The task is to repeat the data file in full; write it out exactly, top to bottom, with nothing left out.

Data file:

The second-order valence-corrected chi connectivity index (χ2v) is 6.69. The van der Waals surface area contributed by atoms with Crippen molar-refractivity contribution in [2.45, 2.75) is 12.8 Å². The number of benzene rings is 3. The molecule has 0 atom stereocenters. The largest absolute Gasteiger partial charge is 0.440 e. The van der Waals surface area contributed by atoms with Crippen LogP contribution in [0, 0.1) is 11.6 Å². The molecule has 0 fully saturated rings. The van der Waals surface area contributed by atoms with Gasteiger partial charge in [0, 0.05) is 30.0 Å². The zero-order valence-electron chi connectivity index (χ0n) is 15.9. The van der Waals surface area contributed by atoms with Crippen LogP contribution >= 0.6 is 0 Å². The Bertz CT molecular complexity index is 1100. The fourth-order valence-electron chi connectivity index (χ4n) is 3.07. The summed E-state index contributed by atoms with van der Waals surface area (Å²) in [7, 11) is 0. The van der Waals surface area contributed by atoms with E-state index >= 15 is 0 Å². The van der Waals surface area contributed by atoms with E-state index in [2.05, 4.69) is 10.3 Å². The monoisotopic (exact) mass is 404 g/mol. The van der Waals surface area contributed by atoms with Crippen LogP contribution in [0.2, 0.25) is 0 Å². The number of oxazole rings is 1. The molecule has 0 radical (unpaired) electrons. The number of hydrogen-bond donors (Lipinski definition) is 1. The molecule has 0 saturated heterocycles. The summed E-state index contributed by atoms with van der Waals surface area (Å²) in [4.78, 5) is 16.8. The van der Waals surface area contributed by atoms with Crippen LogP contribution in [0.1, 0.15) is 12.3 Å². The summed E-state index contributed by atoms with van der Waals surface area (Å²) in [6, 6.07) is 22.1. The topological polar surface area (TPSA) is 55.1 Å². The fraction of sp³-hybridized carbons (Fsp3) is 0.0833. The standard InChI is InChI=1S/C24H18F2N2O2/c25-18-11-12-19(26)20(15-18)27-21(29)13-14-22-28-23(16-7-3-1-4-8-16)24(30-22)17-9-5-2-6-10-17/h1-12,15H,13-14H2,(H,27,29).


The second-order valence-corrected chi connectivity index (χ2v) is 6.69. The van der Waals surface area contributed by atoms with Crippen molar-refractivity contribution in [2.45, 2.75) is 12.8 Å². The number of benzene rings is 3. The molecule has 0 atom stereocenters. The largest absolute Gasteiger partial charge is 0.440 e. The van der Waals surface area contributed by atoms with Crippen LogP contribution in [0, 0.1) is 11.6 Å². The molecule has 0 fully saturated rings. The van der Waals surface area contributed by atoms with Gasteiger partial charge in [0, 0.05) is 30.0 Å². The zero-order valence-electron chi connectivity index (χ0n) is 15.9. The van der Waals surface area contributed by atoms with Crippen LogP contribution >= 0.6 is 0 Å². The Bertz CT molecular complexity index is 1100. The fourth-order valence-electron chi connectivity index (χ4n) is 3.07. The summed E-state index contributed by atoms with van der Waals surface area (Å²) in [7, 11) is 0. The van der Waals surface area contributed by atoms with E-state index >= 15 is 0 Å². The van der Waals surface area contributed by atoms with E-state index in [2.05, 4.69) is 10.3 Å². The monoisotopic (exact) mass is 404 g/mol. The van der Waals surface area contributed by atoms with Crippen LogP contribution in [0.2, 0.25) is 0 Å². The number of oxazole rings is 1. The molecule has 0 radical (unpaired) electrons. The number of hydrogen-bond donors (Lipinski definition) is 1. The molecule has 0 saturated heterocycles. The summed E-state index contributed by atoms with van der Waals surface area (Å²) in [4.78, 5) is 16.8. The van der Waals surface area contributed by atoms with Crippen LogP contribution in [0.1, 0.15) is 12.3 Å². The summed E-state index contributed by atoms with van der Waals surface area (Å²) in [6, 6.07) is 22.1. The topological polar surface area (TPSA) is 55.1 Å². The fraction of sp³-hybridized carbons (Fsp3) is 0.0833. The standard InChI is InChI=1S/C24H18F2N2O2/c25-18-11-12-19(26)20(15-18)27-21(29)13-14-22-28-23(16-7-3-1-4-8-16)24(30-22)17-9-5-2-6-10-17/h1-12,15H,13-14H2,(H,27,29).